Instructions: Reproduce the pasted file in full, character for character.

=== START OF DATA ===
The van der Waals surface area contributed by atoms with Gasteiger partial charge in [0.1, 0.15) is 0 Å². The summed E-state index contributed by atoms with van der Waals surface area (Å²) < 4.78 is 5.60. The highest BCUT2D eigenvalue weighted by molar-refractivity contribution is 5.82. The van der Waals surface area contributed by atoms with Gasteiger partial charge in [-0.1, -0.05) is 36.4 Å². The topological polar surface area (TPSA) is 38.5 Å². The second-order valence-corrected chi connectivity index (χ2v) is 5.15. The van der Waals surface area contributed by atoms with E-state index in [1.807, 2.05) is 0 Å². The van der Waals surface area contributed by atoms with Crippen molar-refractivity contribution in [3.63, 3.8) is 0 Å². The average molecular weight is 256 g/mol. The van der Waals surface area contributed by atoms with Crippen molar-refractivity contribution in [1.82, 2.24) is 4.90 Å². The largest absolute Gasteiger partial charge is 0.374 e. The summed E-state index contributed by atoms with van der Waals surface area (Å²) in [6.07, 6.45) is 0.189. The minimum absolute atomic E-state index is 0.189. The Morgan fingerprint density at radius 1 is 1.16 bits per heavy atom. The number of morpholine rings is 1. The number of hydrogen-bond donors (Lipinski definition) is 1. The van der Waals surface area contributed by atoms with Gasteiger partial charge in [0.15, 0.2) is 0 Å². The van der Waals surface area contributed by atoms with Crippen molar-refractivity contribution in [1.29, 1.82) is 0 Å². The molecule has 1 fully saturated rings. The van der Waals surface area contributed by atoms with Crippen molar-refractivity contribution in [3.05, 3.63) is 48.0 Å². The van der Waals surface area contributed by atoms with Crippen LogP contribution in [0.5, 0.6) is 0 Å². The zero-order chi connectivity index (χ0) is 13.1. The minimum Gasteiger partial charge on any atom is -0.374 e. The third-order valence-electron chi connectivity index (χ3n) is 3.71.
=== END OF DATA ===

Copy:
The van der Waals surface area contributed by atoms with Gasteiger partial charge in [0.1, 0.15) is 0 Å². The summed E-state index contributed by atoms with van der Waals surface area (Å²) < 4.78 is 5.60. The highest BCUT2D eigenvalue weighted by molar-refractivity contribution is 5.82. The van der Waals surface area contributed by atoms with Gasteiger partial charge in [-0.1, -0.05) is 36.4 Å². The topological polar surface area (TPSA) is 38.5 Å². The second-order valence-corrected chi connectivity index (χ2v) is 5.15. The van der Waals surface area contributed by atoms with E-state index in [1.807, 2.05) is 0 Å². The van der Waals surface area contributed by atoms with Crippen molar-refractivity contribution in [3.63, 3.8) is 0 Å². The average molecular weight is 256 g/mol. The van der Waals surface area contributed by atoms with Crippen molar-refractivity contribution in [1.82, 2.24) is 4.90 Å². The largest absolute Gasteiger partial charge is 0.374 e. The summed E-state index contributed by atoms with van der Waals surface area (Å²) in [6.07, 6.45) is 0.189. The minimum absolute atomic E-state index is 0.189. The Morgan fingerprint density at radius 1 is 1.16 bits per heavy atom. The number of morpholine rings is 1. The number of hydrogen-bond donors (Lipinski definition) is 1. The van der Waals surface area contributed by atoms with Gasteiger partial charge in [0.15, 0.2) is 0 Å². The van der Waals surface area contributed by atoms with Crippen molar-refractivity contribution in [1.29, 1.82) is 0 Å². The molecule has 1 fully saturated rings. The van der Waals surface area contributed by atoms with Crippen molar-refractivity contribution in [3.05, 3.63) is 48.0 Å². The van der Waals surface area contributed by atoms with Crippen LogP contribution in [0.5, 0.6) is 0 Å². The zero-order chi connectivity index (χ0) is 13.1. The minimum Gasteiger partial charge on any atom is -0.374 e. The third-order valence-electron chi connectivity index (χ3n) is 3.71.